About

People

Creative Commons is a growing collaborative effort led by a core of directors, advisors, and staff. Read more about our team below.

Board of Directors:
Hal Abelson
James Boyle
Michael Carroll
Eric Eldred
Davis Guggenheim
Joi Ito
Lawrence Lessig (Chair)
Eric Saltzman
Molly Shaffer Van Houweling

Staff:
Glenn Otis Brown
Neeru Paharia
Francesca Rodriquez
Mike Linksvayer
Matthew Haughey
Diane Cabell
Christiane Asschenfeldt
Roland Honekamp
Ryan Junell
Parijat Desai
Nathan Yergler

Technical Advisory Board:
Hal Abelson
Barbara Fox
Don McGovern
Eric Miller
Ben Adida

Interns/Volunteers:
Dave Kim
James Grimmelmann
Aaron Swartz
Cory Doctorow

Alumni
Laura Lynch
Benjamin O'Neil
Derek Slater

Board of Directors

Hal Abelson
Harold (Hal) Abelson is Class of 1922 Professor of Electrical Engineering and Computer Science at MIT and a Fellow of the IEEE. He holds an A.B. degree from Princeton University and a Ph.D. degree in mathematics from MIT. He joined the MIT faculty in 1973. In 1992, Abelson was designated as one of MIT's six inaugural MacVicar Faculty Fellows, in recognition of his significant and sustained contributions to teaching and undergraduate education. Abelson was recipient in 1992 of the Bose Award (MIT's School of Engineering teaching award). Abelson is also the winner of the 1995 Taylor L. Booth Education Award given by IEEE Computer Society, cited for his continued contributions to the pedagogy and teaching of introductory computer science. He was also a founding director of the Free Software Foundation, and he serves as consultant to Hewlett-Packard Laboratories. He is co-director of the MIT-Microsoft Research Alliance in educational technology, and co-head of the MIT Council on Educational Technology. Website: swissnet.ai.mit.edu/users/hal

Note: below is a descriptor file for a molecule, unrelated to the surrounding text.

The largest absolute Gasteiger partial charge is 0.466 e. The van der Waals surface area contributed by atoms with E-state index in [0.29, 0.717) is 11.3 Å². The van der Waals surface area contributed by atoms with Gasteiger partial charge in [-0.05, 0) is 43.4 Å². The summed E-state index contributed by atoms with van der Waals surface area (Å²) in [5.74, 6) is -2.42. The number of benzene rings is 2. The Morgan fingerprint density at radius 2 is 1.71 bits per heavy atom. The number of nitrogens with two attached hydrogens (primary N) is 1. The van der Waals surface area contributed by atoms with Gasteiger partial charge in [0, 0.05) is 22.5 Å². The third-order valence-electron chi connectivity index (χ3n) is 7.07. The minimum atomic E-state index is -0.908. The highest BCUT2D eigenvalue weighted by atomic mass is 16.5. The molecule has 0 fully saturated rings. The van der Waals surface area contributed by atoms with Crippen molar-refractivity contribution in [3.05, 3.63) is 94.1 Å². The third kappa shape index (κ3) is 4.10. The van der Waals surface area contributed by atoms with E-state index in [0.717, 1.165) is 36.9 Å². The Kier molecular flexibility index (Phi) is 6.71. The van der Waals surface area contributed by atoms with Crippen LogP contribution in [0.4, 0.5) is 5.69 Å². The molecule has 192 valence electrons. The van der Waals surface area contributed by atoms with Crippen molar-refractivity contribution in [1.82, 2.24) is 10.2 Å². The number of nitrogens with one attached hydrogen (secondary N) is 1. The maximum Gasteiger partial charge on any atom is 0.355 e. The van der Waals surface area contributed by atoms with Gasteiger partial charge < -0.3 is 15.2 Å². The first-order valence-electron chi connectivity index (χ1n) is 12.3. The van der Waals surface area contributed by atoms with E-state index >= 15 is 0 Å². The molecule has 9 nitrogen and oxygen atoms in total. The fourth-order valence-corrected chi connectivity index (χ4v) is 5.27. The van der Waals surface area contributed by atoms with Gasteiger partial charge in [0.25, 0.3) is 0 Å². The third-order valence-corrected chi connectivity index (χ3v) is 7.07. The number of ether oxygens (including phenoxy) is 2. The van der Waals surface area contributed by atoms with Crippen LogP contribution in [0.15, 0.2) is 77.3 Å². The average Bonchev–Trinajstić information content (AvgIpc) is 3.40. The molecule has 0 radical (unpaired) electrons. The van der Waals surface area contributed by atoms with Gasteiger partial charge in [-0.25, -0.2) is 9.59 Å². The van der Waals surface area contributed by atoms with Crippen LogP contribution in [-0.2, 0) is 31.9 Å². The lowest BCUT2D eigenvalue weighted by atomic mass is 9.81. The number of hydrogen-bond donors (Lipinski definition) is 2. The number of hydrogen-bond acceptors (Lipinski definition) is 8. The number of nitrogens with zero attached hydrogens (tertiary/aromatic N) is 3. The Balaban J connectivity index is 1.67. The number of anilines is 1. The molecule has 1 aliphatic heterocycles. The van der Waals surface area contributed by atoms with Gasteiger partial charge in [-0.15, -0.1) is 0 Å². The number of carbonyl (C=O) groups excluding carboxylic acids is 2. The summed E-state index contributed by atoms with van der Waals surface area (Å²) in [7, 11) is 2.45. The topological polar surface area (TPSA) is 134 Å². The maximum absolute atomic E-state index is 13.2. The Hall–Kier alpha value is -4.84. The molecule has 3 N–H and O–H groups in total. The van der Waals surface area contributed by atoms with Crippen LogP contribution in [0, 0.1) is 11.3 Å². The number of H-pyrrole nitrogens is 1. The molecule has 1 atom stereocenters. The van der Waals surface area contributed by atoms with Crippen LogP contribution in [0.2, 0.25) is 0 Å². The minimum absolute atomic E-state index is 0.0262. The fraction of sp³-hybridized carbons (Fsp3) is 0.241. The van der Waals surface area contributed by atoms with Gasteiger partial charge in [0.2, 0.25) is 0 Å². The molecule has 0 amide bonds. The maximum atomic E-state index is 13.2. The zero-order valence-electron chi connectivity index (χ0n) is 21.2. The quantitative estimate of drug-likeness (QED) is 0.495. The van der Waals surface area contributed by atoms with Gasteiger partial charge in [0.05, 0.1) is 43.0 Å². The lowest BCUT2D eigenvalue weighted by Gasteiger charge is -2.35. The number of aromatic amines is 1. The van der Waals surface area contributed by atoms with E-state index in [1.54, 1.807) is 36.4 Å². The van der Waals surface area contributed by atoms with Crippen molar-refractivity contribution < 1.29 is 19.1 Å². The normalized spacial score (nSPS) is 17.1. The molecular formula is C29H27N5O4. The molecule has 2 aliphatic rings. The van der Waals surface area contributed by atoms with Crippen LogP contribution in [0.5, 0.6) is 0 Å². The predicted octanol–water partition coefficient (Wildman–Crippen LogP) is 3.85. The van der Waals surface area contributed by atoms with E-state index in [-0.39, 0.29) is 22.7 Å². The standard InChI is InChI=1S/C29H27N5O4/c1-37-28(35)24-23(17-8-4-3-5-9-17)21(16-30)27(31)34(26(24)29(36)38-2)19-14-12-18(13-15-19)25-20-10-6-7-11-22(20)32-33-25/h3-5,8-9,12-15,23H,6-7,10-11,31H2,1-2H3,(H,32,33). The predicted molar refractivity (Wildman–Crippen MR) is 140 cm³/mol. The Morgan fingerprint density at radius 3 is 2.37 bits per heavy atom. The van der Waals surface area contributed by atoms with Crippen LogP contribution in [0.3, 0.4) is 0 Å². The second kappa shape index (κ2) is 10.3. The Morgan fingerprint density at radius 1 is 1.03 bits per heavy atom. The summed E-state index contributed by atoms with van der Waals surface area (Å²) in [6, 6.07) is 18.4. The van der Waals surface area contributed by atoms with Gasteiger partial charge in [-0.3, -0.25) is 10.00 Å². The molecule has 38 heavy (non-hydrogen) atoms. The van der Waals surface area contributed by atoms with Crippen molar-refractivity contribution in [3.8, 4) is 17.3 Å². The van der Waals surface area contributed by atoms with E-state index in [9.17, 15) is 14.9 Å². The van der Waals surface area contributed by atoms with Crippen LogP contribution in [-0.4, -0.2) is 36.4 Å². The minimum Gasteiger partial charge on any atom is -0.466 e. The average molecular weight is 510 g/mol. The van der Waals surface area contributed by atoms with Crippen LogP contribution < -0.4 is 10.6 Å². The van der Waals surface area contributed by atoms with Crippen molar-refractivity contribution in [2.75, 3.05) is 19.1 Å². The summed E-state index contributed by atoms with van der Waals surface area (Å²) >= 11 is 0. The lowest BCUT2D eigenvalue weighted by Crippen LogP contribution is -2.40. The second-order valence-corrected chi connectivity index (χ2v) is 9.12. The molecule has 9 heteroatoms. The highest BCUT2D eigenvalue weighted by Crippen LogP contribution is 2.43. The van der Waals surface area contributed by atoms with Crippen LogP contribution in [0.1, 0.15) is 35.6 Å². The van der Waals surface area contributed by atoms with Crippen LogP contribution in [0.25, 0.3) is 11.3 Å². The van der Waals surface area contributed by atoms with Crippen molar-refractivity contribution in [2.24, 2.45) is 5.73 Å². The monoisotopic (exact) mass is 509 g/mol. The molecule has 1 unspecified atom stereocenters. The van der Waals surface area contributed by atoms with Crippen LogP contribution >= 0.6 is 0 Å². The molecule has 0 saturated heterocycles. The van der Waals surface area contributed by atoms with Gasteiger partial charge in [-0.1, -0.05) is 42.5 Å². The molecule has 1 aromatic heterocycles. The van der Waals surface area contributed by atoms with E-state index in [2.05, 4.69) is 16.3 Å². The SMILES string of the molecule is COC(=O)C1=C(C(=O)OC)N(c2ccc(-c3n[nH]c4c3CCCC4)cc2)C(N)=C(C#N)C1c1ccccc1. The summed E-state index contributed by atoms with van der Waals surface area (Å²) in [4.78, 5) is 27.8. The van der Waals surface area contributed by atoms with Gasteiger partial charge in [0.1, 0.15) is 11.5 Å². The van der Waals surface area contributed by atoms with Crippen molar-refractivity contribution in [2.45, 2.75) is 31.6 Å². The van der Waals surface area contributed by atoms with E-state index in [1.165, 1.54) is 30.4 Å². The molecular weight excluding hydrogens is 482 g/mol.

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James Boyle
James Boyle is a Professor of Law at Duke Law School. He writes on intellectual property, cyberspace, and social and legal theory. He is also a member of the academic Advisory Board of the Electronic Privacy and Information Center. Website: http://www.james-boyle.com
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Michael Carroll